If you are looking for a way to settle a dispute without paying expensive attorney fees, you may want to consider filing a small claims court case in Santa Clara County. Small Claims Court is a division of the California Superior Court that handles civil disputes between individuals and businesses with damages of $10,000 or less. In this blog post, we will provide an overview of how Small Claims Court works in Santa Clara County, CA.
What is a Small Claims Court?
A small claims court is a court system where parties can resolve disputes over a small amount of money without having to hire an attorney. Cases are heard by a judge, and the filing process is much simpler than in other courts. Small claims courts are designed to provide justice quickly and fairly, so it is important to understand how it works before filing your claim.
How Does the Santa Clara Small Claims Court Work?
In Santa Clara County, small claims court cases are handled by the Superior Court of California. Cases are heard in one of several locations throughout Santa Clara County and each court has its own procedures and rules.
Sending a Demand Letter
Did you know you can take steps before going to court to get your money back? Before filing a claim, you can send a letter demanding payment. A well-written demand letter may encourage the other side to come to do what you ask and avoid the time and fees associated with being taken to court. If you have not tried this option yet, read more about how to write an effective demand letter and how best to send it to the person who owes you money. Alternatively, you can use tools such as JusticeDirect to generate and send a custom demand letter for free and leave the headache out of it!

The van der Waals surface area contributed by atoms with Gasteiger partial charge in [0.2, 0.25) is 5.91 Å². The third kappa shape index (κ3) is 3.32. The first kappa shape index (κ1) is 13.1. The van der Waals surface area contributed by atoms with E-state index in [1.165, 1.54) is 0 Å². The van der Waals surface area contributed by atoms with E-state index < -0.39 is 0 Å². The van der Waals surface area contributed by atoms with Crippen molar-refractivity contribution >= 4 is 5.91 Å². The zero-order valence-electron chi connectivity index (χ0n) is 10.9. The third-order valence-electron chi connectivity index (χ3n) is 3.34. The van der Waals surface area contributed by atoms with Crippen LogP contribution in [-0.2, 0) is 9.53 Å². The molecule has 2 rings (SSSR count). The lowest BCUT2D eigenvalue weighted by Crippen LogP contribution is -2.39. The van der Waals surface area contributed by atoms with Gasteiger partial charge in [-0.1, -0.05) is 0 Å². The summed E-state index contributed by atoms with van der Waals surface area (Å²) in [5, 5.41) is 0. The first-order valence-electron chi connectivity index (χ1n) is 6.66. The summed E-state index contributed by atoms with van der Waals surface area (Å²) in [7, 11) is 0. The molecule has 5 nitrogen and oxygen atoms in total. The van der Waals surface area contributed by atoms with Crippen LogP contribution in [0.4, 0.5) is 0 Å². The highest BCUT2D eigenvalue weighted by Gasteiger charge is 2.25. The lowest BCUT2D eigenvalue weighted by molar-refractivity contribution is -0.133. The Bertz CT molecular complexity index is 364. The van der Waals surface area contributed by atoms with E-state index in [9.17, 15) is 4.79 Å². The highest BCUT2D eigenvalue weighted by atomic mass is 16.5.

Filing Your Case
If you did not get what you wanted from the demand letter, consider filing a small claims court case. To file a claim, you must first complete SC-100 to describe the dispute and the damages sought. This paperwork is filed with the court clerk, who will then review the complaint and assign it to a judge.
Alternatively, you can use tools such as JusticeDirect to generate your California Small Claims forms and to guide you step-by-step on how to file and serve your case!
Upon submitting the form, you’ll also need to pay a filing fee. The filing fee you owe will depend on the amount you are claiming is owed to you.
*Only individuals, not businesses, can sue for this amount.
**If you file more than 12 cases in a 12-month period, you must pay a $100 filing fee. Additional fees may apply for extra copies of documents.
To review fees associated with other parts of the small claims court process, visit the county website.
After filing, the plaintiff will receive court-stamped forms that indicate the court hearing date and time. The plaintiff will now need to “serve” the defendant so the defendant is aware that they have been sued and to show up to the court hearing.
If the defendant chooses to respond to the filing, they may submit a MC-030, however, this is not required. A defendant can just show up at the hearing to present their case.